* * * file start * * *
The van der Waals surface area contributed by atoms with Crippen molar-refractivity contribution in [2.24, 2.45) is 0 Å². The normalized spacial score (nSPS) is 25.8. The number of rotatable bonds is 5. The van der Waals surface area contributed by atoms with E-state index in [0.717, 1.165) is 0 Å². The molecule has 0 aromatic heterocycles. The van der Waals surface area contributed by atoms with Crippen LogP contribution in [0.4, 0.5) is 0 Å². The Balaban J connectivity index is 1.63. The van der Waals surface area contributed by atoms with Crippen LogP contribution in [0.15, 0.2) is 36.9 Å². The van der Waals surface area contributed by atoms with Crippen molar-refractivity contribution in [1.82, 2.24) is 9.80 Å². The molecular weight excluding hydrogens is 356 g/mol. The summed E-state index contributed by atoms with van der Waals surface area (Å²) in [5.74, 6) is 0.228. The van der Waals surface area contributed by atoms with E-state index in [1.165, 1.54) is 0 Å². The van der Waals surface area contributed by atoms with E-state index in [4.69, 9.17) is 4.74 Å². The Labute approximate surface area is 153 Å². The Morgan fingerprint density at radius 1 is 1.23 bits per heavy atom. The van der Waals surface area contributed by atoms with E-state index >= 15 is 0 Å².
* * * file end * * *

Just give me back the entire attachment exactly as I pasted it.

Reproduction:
The van der Waals surface area contributed by atoms with Crippen molar-refractivity contribution in [2.24, 2.45) is 0 Å². The normalized spacial score (nSPS) is 25.8. The number of rotatable bonds is 5. The van der Waals surface area contributed by atoms with E-state index in [0.717, 1.165) is 0 Å². The molecule has 0 aromatic heterocycles. The van der Waals surface area contributed by atoms with Crippen LogP contribution in [0.4, 0.5) is 0 Å². The Balaban J connectivity index is 1.63. The van der Waals surface area contributed by atoms with Crippen LogP contribution in [0.15, 0.2) is 36.9 Å². The van der Waals surface area contributed by atoms with Crippen molar-refractivity contribution in [1.82, 2.24) is 9.80 Å². The molecular weight excluding hydrogens is 356 g/mol. The summed E-state index contributed by atoms with van der Waals surface area (Å²) in [5.74, 6) is 0.228. The van der Waals surface area contributed by atoms with E-state index in [1.165, 1.54) is 0 Å². The van der Waals surface area contributed by atoms with E-state index in [4.69, 9.17) is 4.74 Å². The Labute approximate surface area is 153 Å². The Morgan fingerprint density at radius 1 is 1.23 bits per heavy atom. The van der Waals surface area contributed by atoms with E-state index >= 15 is 0 Å².